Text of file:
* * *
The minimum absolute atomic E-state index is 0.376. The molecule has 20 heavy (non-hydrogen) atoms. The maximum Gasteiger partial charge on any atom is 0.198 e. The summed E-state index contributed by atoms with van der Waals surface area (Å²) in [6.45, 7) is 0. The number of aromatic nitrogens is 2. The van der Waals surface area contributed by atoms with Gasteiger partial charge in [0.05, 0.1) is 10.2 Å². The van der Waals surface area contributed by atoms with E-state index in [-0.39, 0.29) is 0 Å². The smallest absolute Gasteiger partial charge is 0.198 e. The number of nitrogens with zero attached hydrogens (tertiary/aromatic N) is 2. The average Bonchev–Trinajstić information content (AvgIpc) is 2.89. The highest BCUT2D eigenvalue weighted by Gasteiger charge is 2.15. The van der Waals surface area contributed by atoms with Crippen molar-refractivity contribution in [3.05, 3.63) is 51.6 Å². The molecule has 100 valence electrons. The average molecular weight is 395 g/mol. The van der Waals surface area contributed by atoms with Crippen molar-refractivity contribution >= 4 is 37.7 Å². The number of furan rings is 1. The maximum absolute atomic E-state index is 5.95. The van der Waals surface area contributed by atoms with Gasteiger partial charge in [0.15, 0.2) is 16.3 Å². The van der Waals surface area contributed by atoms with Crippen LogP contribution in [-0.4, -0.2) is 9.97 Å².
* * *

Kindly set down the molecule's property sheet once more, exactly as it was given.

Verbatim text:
The minimum absolute atomic E-state index is 0.376. The molecule has 20 heavy (non-hydrogen) atoms. The maximum Gasteiger partial charge on any atom is 0.198 e. The summed E-state index contributed by atoms with van der Waals surface area (Å²) in [6.45, 7) is 0. The number of aromatic nitrogens is 2. The van der Waals surface area contributed by atoms with Gasteiger partial charge in [0.05, 0.1) is 10.2 Å². The van der Waals surface area contributed by atoms with E-state index in [-0.39, 0.29) is 0 Å². The smallest absolute Gasteiger partial charge is 0.198 e. The number of nitrogens with zero attached hydrogens (tertiary/aromatic N) is 2. The average Bonchev–Trinajstić information content (AvgIpc) is 2.89. The highest BCUT2D eigenvalue weighted by Gasteiger charge is 2.15. The van der Waals surface area contributed by atoms with Crippen molar-refractivity contribution in [3.05, 3.63) is 51.6 Å². The molecule has 100 valence electrons. The average molecular weight is 395 g/mol. The van der Waals surface area contributed by atoms with Crippen molar-refractivity contribution >= 4 is 37.7 Å². The number of furan rings is 1. The maximum absolute atomic E-state index is 5.95. The van der Waals surface area contributed by atoms with Gasteiger partial charge in [0.15, 0.2) is 16.3 Å². The van der Waals surface area contributed by atoms with Crippen LogP contribution in [-0.4, -0.2) is 9.97 Å².